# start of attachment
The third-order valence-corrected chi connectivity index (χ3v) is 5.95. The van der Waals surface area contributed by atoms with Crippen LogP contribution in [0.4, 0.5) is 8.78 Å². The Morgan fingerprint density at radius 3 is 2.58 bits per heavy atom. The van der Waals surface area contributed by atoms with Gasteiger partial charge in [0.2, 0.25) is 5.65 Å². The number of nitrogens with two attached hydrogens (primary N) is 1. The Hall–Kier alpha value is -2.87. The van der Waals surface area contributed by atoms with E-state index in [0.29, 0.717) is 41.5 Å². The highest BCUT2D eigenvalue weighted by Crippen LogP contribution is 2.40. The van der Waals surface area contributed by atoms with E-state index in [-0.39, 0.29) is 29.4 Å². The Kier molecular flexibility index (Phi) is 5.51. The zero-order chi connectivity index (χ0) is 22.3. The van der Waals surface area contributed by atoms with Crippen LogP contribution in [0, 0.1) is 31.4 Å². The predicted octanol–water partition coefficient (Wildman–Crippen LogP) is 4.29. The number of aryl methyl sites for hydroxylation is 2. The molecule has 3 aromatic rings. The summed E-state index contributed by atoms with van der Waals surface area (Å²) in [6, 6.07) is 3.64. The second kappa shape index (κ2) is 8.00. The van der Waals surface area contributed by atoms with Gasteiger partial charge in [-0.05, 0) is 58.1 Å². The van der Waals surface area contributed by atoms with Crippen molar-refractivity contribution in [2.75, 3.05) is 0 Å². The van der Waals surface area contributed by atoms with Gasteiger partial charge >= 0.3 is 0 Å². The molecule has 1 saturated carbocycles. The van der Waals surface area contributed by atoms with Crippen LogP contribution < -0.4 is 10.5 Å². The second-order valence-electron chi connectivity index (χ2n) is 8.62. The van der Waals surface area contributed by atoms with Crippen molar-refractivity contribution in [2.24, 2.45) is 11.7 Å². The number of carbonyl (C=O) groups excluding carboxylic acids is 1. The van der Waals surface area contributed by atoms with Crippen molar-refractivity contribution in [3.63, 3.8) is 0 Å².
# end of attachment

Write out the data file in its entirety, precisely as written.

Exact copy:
The third-order valence-corrected chi connectivity index (χ3v) is 5.95. The van der Waals surface area contributed by atoms with Crippen LogP contribution in [0.4, 0.5) is 8.78 Å². The Morgan fingerprint density at radius 3 is 2.58 bits per heavy atom. The van der Waals surface area contributed by atoms with Gasteiger partial charge in [0.2, 0.25) is 5.65 Å². The number of nitrogens with two attached hydrogens (primary N) is 1. The Hall–Kier alpha value is -2.87. The van der Waals surface area contributed by atoms with E-state index in [0.29, 0.717) is 41.5 Å². The highest BCUT2D eigenvalue weighted by Crippen LogP contribution is 2.40. The van der Waals surface area contributed by atoms with E-state index in [-0.39, 0.29) is 29.4 Å². The Kier molecular flexibility index (Phi) is 5.51. The zero-order chi connectivity index (χ0) is 22.3. The van der Waals surface area contributed by atoms with Crippen LogP contribution in [0, 0.1) is 31.4 Å². The predicted octanol–water partition coefficient (Wildman–Crippen LogP) is 4.29. The number of aryl methyl sites for hydroxylation is 2. The molecule has 3 aromatic rings. The summed E-state index contributed by atoms with van der Waals surface area (Å²) in [6, 6.07) is 3.64. The second kappa shape index (κ2) is 8.00. The van der Waals surface area contributed by atoms with Gasteiger partial charge in [-0.05, 0) is 58.1 Å². The van der Waals surface area contributed by atoms with Crippen molar-refractivity contribution in [2.75, 3.05) is 0 Å². The van der Waals surface area contributed by atoms with Gasteiger partial charge >= 0.3 is 0 Å². The molecule has 1 saturated carbocycles. The van der Waals surface area contributed by atoms with Crippen LogP contribution < -0.4 is 10.5 Å². The second-order valence-electron chi connectivity index (χ2n) is 8.62. The van der Waals surface area contributed by atoms with Crippen molar-refractivity contribution in [2.24, 2.45) is 11.7 Å². The number of carbonyl (C=O) groups excluding carboxylic acids is 1. The van der Waals surface area contributed by atoms with Crippen molar-refractivity contribution in [3.63, 3.8) is 0 Å².